I didn’t care about Joe. Not much. Or Lou, my so called best friend. I try not to care about people, for numerous reasons. It’s boring, for one thing. I mean, I don’t know if you’ve ever noticed, but people are mostly terribly boring. Plus if you do care about them, it tends to get sticky and complicated. So, we had that in common at least. Me and Leon. See, I knew it would work. I knew it was right. If I had said such a thing to Lou or Joe, or to anyone, they would have laughed and jeered, and then looked at me as if I was crazy. Yes, I am a little bit crazy, I want to tell them, so fucking what? Who isn’t anyway? Everyone is fucked up, and that is the truth, my friends. That is the truth. With some people it’s obvious. It’s written all over their face or their body. Some people hide it better, but usually they are the ones who are more fucked up than anyone. At least the freaks and the geeks and the oddities let it loose, let it out, embrace it and rejoice it. Be different.
Don’t be afraid of pain.
That night, we caught each other’s eye for the first time, and it was all how I knew it would be. I get a feeling, a sense about these things. I was tiny and dark in my little dress and shoes, and he was the monster I invited to my party. The kitchen was full of people, packed tight. But Leon was the only one I could see. The rest were blurry-faced. I moved closer to him, and then moved away. I caught his eye, and then refused to look back at him. I watched from the edges as he drank beer with his brothers and Lou. I felt flashes of hot, surprising rage, when she looked like she was in the centre of them. All three brothers looking at her and laughing as she got pissed up.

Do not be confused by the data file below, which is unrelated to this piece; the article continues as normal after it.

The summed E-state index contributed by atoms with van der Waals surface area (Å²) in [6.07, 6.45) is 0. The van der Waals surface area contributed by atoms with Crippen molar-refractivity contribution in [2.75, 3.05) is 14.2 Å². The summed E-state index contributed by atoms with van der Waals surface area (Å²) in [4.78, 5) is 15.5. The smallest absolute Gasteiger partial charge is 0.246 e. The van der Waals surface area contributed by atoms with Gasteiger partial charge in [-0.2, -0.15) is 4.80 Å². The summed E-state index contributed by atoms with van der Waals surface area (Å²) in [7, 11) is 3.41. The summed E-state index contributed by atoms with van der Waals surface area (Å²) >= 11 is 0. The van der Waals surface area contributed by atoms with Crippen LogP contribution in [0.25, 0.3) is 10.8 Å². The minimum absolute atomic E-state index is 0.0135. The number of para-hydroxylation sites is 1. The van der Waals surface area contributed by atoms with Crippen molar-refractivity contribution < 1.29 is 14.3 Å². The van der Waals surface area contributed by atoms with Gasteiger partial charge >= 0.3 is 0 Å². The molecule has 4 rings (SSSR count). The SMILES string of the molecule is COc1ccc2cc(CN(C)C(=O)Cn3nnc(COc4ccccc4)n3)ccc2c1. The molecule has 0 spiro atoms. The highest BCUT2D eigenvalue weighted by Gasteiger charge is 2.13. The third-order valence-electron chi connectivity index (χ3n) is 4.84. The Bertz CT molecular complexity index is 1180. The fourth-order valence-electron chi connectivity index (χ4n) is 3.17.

I made my move when she ran outside to be sick and Travis followed her. Joe turned away from his brother, and Leon was alone. He took a chair and sat down, and before he could lift his beer to his lips, I was on his lap.
‘It’s quieter upstairs,’ I told him, and then I was gone. I heard his curious tread coming up the stairs behind me. I opened my bedroom door, and in he came. Just like that. We didn’t talk a lot at first. He sipped his beer and looked around at my room. Then he went to the window to check out the garden.
‘Your bedroom is about the size of our house,’ he muttered, and I laughed. I was lying on my bed and playing with my razor.
‘Don’t you get bored,’ I said to him. ‘With everything, and everyone?’
He came closer, his eyes narrowing in on my razor blade. ‘What are you, suicidal?’